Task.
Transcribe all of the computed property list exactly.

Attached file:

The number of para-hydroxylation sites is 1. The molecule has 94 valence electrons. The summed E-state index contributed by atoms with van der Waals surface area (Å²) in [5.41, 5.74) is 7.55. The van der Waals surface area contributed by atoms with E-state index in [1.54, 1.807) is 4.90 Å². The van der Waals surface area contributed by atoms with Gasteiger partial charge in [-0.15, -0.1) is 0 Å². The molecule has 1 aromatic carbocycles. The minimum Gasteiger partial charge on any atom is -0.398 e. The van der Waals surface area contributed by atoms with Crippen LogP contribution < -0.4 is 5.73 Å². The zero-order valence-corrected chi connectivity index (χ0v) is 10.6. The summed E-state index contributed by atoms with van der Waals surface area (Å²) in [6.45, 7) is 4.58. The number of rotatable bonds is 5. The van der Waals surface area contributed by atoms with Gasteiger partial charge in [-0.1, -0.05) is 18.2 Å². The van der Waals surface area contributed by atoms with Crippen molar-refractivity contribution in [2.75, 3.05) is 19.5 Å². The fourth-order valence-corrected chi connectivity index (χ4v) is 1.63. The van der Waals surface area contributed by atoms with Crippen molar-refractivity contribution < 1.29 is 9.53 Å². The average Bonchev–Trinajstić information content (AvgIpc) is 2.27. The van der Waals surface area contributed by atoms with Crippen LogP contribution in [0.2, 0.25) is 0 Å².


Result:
The number of para-hydroxylation sites is 1. The molecule has 94 valence electrons. The summed E-state index contributed by atoms with van der Waals surface area (Å²) in [5.41, 5.74) is 7.55. The van der Waals surface area contributed by atoms with E-state index in [1.54, 1.807) is 4.90 Å². The van der Waals surface area contributed by atoms with Gasteiger partial charge in [-0.15, -0.1) is 0 Å². The molecule has 1 aromatic carbocycles. The minimum Gasteiger partial charge on any atom is -0.398 e. The van der Waals surface area contributed by atoms with Crippen LogP contribution < -0.4 is 5.73 Å². The zero-order valence-corrected chi connectivity index (χ0v) is 10.6. The summed E-state index contributed by atoms with van der Waals surface area (Å²) in [6.45, 7) is 4.58. The number of rotatable bonds is 5. The van der Waals surface area contributed by atoms with Gasteiger partial charge in [-0.1, -0.05) is 18.2 Å². The van der Waals surface area contributed by atoms with Crippen molar-refractivity contribution in [2.75, 3.05) is 19.5 Å². The fourth-order valence-corrected chi connectivity index (χ4v) is 1.63. The van der Waals surface area contributed by atoms with Crippen molar-refractivity contribution < 1.29 is 9.53 Å². The average Bonchev–Trinajstić information content (AvgIpc) is 2.27. The van der Waals surface area contributed by atoms with Crippen LogP contribution in [0.2, 0.25) is 0 Å².